I love the highlighted part:
Need for Speed: Hot Pursuit is not a driving game. It’s a speed game. Point the car, squeeze the trigger, and you’re off like a rocket, careening down long undulating inviolable ribbons unfurling along the usual biomes. Braking is mostly optional. It’s more like surfing. The twist in this particular speed game is that sometimes your car is a gaudy cop car that looks like it drove off the set of The Fifth Element. Cars get mild superpowers to chip away at enemy cars’ health. You can also, of course, bump enemy cars. Unimportant crashes may happen. The whole thing is over after about four minutes, at which point you’ve probably unlocked something.
There are some good speed games, and Hot Pursuit developer Criterion has even been party to making some of them. But you’d never guess that this isn’t a throw-away title tossed onto the shelves after a short development cycle to keep the brand alive. It’s all so rote, relying on flash instead of anything resembling gameplay. The biomes you race through look good enough. The sense of speed conveys a sense of speed. The package has that slickly Electronic Arts veneer, with a steady drumbeat of rewards, as if Pavlov’s bell was wired to a metronome. Hey, you just unlocked an award. It’s a hawt car. So hawt. So sexy and hawt. Hawt. Sexy. Bam. Bam! Sexy bam! You leveled up! What good is leveling up? Don’t ask! Have a new car! A hawt sexy new car. Now go drive it and we’ll give you another one that’s ever hawter and sexier. Bam! Wow!
But once you get past all the manufactured excitement of this automotive Monty Haul, the central fact about Need for Speed: Hot Pursuit is its lack of anything approximating driving. It’s ultimately a higher resolution version of Pole Position, where you jerk a car graphic around some scenery. The scenery and the car graphic have come a long way since Pole Position. The basic concept hasn’t.
The eponymous hot pursuits seem intriguing until you realize that it’s all about jockeying to knock pieces of health off an enemy car, which gives the game a thinly veiled combat mechanic. There are tire strips (mines), cannons (EMP blasts), guided missiles (police helicopters), and obstacles (roadblocks). Oh, and turbo boosting. The criminal cars actually get two (2) flavors of turbo boosting.
Single player races are politely rubber-banded so that minimum exertion is applied to the gruel thin gameplay model. Multiplayer matches are all about judicious use of your four powers, particularly since it's really hard to stage a car combat game along a length of non-interactive road-shaped ribbon. Collisions are supposedly a big part of the game, but it’s really a crap shoot whether you’re going to spectacularly total a car or gently nudge its bumper. This also applies to things like guard rails, which will mostly guide you back onto the road. Sometimes a guard rail will have the temerity to wreck your car. Hot Pursuit doesn’t have physics. It has under-the-hood die rolls.Now there’s nothing inherently wrong with a brain-dead speed game. But in a game built so completely around unlocking new cars, it’s hard to give the cars any personality when there’s no real driving. Some cars are faster. Some cars have better grip. And that’s about it. When you choose a car, there’s virtually no information about its performance. This is understandable, because these cars don’t have much actual performance. They have mainly their glossy shells and the insistent whine of their sometimes distinct engine noises.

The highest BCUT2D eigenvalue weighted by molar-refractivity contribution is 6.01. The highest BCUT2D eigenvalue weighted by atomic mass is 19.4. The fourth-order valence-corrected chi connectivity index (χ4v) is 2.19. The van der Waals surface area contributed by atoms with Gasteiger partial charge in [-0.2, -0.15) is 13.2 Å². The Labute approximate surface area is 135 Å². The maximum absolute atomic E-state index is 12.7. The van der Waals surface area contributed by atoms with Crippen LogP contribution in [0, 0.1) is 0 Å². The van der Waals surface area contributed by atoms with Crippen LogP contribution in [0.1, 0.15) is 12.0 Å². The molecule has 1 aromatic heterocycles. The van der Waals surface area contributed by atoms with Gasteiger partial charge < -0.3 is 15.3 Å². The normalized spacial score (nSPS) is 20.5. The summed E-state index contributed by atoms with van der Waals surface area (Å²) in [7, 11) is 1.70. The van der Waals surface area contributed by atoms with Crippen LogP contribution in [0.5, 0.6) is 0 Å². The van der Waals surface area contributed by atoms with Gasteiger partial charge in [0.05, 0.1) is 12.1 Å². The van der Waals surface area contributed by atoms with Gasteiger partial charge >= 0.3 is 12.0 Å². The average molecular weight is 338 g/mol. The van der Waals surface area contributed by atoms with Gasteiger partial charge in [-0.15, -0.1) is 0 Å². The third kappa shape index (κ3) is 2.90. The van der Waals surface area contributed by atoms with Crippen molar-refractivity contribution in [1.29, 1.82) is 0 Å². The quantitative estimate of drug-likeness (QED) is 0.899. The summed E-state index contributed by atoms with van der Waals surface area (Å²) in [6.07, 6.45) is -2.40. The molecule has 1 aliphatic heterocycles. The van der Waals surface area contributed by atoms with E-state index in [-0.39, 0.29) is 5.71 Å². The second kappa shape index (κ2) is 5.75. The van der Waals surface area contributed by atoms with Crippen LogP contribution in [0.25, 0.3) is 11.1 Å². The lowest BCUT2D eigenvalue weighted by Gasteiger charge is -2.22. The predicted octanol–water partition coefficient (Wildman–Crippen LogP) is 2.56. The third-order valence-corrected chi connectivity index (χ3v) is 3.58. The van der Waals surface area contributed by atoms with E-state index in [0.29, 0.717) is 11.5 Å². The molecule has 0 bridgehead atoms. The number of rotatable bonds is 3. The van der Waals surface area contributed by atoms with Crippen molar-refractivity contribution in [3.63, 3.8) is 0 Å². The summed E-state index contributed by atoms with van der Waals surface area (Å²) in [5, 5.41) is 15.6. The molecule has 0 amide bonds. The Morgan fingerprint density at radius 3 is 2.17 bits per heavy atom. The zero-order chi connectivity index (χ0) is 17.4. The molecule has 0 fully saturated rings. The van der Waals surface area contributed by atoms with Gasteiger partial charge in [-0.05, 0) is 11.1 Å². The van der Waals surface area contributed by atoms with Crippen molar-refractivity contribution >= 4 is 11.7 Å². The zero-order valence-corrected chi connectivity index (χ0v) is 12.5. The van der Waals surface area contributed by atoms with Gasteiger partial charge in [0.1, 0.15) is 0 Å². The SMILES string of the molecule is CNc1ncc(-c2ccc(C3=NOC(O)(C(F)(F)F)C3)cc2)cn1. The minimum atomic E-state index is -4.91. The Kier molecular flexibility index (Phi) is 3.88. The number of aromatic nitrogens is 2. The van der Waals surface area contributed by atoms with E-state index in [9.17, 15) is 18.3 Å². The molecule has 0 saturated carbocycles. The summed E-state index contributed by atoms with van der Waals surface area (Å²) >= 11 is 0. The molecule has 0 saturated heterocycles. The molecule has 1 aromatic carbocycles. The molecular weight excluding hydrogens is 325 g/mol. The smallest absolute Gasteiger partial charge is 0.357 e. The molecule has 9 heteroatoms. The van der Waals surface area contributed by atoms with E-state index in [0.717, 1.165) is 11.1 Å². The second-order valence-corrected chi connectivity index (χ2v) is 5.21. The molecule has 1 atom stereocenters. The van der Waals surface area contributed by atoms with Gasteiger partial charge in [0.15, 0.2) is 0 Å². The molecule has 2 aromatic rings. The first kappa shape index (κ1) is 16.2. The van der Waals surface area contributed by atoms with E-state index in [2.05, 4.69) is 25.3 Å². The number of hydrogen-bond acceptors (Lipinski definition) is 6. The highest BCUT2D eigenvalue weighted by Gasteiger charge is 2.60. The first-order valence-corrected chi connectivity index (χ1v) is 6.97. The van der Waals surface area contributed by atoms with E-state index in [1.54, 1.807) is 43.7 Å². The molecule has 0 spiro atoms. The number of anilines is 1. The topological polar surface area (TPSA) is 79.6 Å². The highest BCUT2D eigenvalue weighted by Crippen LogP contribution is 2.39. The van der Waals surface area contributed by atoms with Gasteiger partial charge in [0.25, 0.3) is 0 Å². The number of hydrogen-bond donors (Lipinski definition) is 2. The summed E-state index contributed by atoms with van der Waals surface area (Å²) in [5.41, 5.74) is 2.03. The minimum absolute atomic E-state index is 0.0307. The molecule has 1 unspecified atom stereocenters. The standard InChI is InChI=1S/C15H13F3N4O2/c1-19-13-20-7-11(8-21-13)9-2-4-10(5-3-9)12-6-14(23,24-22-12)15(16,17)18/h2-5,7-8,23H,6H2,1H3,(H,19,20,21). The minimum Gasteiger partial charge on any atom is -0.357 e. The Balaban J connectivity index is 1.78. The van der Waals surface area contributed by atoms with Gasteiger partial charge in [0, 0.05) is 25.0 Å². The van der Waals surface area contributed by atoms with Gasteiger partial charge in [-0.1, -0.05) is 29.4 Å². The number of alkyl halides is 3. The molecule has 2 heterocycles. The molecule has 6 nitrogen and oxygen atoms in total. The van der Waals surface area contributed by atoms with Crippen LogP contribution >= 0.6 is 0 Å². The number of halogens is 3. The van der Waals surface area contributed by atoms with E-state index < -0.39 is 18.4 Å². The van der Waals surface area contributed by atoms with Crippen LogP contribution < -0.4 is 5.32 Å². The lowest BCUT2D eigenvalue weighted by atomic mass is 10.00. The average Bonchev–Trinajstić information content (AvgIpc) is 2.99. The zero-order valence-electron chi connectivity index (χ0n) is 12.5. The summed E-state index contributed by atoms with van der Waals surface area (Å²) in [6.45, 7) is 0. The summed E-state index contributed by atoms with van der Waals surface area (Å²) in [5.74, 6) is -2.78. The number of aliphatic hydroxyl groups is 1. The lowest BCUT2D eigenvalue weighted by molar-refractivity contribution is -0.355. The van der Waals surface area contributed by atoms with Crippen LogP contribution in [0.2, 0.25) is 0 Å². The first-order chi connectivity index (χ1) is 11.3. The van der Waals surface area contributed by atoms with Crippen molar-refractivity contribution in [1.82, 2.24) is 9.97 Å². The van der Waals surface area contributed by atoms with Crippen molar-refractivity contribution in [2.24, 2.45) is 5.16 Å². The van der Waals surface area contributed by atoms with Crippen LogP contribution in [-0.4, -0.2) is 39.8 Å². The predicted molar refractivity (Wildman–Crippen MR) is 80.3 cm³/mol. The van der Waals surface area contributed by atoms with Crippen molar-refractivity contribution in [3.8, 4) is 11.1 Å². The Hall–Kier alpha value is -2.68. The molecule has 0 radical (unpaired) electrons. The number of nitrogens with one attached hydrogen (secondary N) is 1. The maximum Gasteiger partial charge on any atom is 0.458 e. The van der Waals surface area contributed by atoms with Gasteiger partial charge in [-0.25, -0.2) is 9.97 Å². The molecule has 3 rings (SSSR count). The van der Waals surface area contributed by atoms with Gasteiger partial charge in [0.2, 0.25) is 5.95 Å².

You get marketing blurbs where you might expect to find stats about gameplay. Want to know the car's acceleration? “Always thrilling at full throttle.” How about its handling compared to another car? “A breathtaking combination of power and exquisite luxury.” Can this car take more or less damage than another car? “Completely new. Yet true to its core.” What’s BHP stand for? “Seductively powerful and exquisitely finished.” So is this 0-to-62mph rating a straight up substitute for the acceleration stat? “Get in. Get reborn.” Oh, look, an information button. Let’s see what that does. Hey, it’s a woman reading the copy from a dealership's sales brochure. Need for Speed: Hot Pursuit is antiseptic car porn. These are barely cars. They're ads. The game was not made for you. It was made for the people who want to sell you cars.
You can see this approach in Hot Pursuit's online support, which is patterned after Facebook so you can spread the car ads around to your friends. Electronic Arts has slapped the name “Autolog” onto a bloated high score feature built around a system of nags, wall posts, and challenges. There's even a feature to sniff out new people for your friends list so you can brag to each other about which car ads you've unlocked in the course of ascending a pointless leveling system. Competitive high scores are nothing new in games, and they can be an effective way to build a sense of community around a game, and to get players invested in playing. But I’ve never seen high scores used so shamelessly as a marketing feature, designed to get you to do Electronic Arts' job by bugging your friends about this game.It’s enough to make a fellow pine for the innocent days of yore, when Activision’s Blur may have been a vehicle for Facebook nags, but at least it had the courtesy to include an actual game.